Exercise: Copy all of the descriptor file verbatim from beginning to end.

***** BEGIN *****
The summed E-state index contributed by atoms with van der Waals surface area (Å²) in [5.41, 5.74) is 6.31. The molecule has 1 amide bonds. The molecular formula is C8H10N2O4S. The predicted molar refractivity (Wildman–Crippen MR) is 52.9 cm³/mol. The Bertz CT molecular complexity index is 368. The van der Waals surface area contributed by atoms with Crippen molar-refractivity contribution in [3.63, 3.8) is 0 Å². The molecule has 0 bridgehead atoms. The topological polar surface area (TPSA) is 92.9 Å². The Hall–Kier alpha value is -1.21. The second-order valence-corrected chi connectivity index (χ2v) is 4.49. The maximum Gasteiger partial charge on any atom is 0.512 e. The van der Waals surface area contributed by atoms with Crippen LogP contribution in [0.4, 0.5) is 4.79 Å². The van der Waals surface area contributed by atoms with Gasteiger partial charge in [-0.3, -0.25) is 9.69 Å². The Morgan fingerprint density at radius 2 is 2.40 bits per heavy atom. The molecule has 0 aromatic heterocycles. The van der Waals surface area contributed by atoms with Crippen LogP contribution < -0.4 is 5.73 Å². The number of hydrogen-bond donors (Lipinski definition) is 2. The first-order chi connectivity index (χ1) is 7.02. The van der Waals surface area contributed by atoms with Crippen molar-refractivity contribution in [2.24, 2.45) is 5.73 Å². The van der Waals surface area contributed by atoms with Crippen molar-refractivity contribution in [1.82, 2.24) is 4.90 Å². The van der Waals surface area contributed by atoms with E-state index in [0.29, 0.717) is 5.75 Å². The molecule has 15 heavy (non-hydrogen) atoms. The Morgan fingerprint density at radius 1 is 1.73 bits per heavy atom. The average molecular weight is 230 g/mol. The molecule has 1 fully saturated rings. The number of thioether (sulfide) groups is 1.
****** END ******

The summed E-state index contributed by atoms with van der Waals surface area (Å²) in [5.41, 5.74) is 6.31. The molecule has 1 amide bonds. The molecular formula is C8H10N2O4S. The predicted molar refractivity (Wildman–Crippen MR) is 52.9 cm³/mol. The Bertz CT molecular complexity index is 368. The van der Waals surface area contributed by atoms with Crippen molar-refractivity contribution in [3.63, 3.8) is 0 Å². The molecule has 0 bridgehead atoms. The topological polar surface area (TPSA) is 92.9 Å². The Hall–Kier alpha value is -1.21. The second-order valence-corrected chi connectivity index (χ2v) is 4.49. The maximum Gasteiger partial charge on any atom is 0.512 e. The van der Waals surface area contributed by atoms with Crippen LogP contribution in [0.4, 0.5) is 4.79 Å². The van der Waals surface area contributed by atoms with Gasteiger partial charge in [-0.3, -0.25) is 9.69 Å². The Morgan fingerprint density at radius 2 is 2.40 bits per heavy atom. The molecule has 0 aromatic heterocycles. The van der Waals surface area contributed by atoms with Crippen LogP contribution < -0.4 is 5.73 Å². The number of hydrogen-bond donors (Lipinski definition) is 2. The first-order chi connectivity index (χ1) is 7.02. The van der Waals surface area contributed by atoms with Crippen molar-refractivity contribution in [2.24, 2.45) is 5.73 Å². The van der Waals surface area contributed by atoms with Crippen molar-refractivity contribution in [1.82, 2.24) is 4.90 Å². The van der Waals surface area contributed by atoms with E-state index in [0.29, 0.717) is 5.75 Å². The molecule has 15 heavy (non-hydrogen) atoms. The Morgan fingerprint density at radius 1 is 1.73 bits per heavy atom. The average molecular weight is 230 g/mol. The molecule has 1 fully saturated rings. The number of thioether (sulfide) groups is 1.